Re: Religious Toleration ?
James H. McCullars (mccullarsj@EMAIL.UAH.EDU)
Fri, 14 Jul 1995 09:31:26 -0500
Charles Robinson writes:
--> About a year ago our troop transferred from a public
--> school to a Protestant church for our meetings and
--> chartering organization.
--> The chartering organization's representative met with
--> us and during the meeting led a sectarian or Protestant
--> prayer which surprised and dismayed some of us.
--> addition to other speakers, the chartering
--> organization's representative spoke. His talk was
--> religious and sectarian. This was offensive to me and
--> certainly overdone to several of his coreligionists.
--> A scout is reverent; but, does not that imply he is also
--> tolerant of the religious beliefs of others?
Let me get this straight. Your troop is sponsored by a Protestant
church, and you are offended when your COR leads a Protestant-oriented
The question that must be asked is, was the individual speaking as a
Scouter, or was he speaking as a member of the Protestant church? If the
latter is true, then I think it is *you* that is being intolerant of the
beliefs of others.
One problem I see here (that I see in my own district from time to time)
is a practice that I call "sponsor shopping". Ideally, a Boy Scout (BSA)
troop exists as an arm of the chartering organization's youth services or
youth outreach programs. Too often, however, a troop will tend to think of
itself as its own entity, and will think nothing of finding another sponsor
when things don't work out with the current one. I've always wondered how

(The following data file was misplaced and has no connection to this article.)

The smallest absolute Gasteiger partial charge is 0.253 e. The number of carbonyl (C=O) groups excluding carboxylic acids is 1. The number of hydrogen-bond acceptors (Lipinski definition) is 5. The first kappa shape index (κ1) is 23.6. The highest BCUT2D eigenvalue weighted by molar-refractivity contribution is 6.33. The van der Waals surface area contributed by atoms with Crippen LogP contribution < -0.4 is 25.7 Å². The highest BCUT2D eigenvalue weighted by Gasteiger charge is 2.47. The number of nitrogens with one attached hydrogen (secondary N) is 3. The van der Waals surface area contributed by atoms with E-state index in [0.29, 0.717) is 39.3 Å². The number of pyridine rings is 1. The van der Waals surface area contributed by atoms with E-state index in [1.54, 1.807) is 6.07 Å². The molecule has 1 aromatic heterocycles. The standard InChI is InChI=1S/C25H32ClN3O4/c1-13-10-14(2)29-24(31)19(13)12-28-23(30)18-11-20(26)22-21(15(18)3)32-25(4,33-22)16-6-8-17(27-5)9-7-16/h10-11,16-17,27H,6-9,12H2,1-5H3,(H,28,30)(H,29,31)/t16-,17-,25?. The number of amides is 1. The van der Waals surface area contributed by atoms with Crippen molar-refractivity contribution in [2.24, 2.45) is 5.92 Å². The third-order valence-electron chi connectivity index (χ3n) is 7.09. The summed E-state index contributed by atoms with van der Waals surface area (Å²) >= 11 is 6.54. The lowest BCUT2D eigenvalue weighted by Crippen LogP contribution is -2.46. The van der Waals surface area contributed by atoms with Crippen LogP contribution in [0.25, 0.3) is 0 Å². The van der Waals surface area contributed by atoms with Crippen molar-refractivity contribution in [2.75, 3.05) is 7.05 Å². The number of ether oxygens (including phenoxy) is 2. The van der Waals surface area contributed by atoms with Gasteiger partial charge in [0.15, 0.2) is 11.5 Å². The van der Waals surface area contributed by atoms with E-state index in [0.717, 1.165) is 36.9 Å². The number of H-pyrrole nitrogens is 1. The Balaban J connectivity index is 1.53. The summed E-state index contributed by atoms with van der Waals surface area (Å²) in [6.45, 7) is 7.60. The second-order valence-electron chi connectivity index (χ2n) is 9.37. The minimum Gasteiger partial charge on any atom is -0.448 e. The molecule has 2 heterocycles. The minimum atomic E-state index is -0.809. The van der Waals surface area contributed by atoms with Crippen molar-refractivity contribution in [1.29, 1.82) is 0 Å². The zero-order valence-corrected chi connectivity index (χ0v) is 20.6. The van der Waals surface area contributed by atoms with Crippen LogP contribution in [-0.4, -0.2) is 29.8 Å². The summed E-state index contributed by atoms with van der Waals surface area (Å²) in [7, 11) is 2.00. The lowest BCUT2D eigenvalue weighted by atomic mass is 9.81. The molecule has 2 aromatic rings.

they handled the transfer of troop equipment, since the chartering
organization owns the troop (and all troop equipment) lock, stock, and
barrel. But that's a question for another time.
Back to your concerns. Had you been chartered by a synagogue, would a
Jewish prayer be offensive if given by the COR? Should a religious leader
be expected to forget his training and beliefs just because he is
addressing a group of Scouts? I think not.
Don't get me wrong, I do know where you are coming from. If, for
example, a Scouter at a district banquet or camporee gave an overtly
denominational prayer, I would take notice. But if a representative of a
Protestant (or Catholic or Jewish or Muslim) organization is asked to
speak or deliver a prayer, then you are likely to hear some sectarian
remarks. And while I was raised in the Baptist faith, I have absolutely no
problem showing reverence towards those beliefs with which I do not
Terry Howerton Sakima Group, Inc. SCOUTER Magazine Kansas City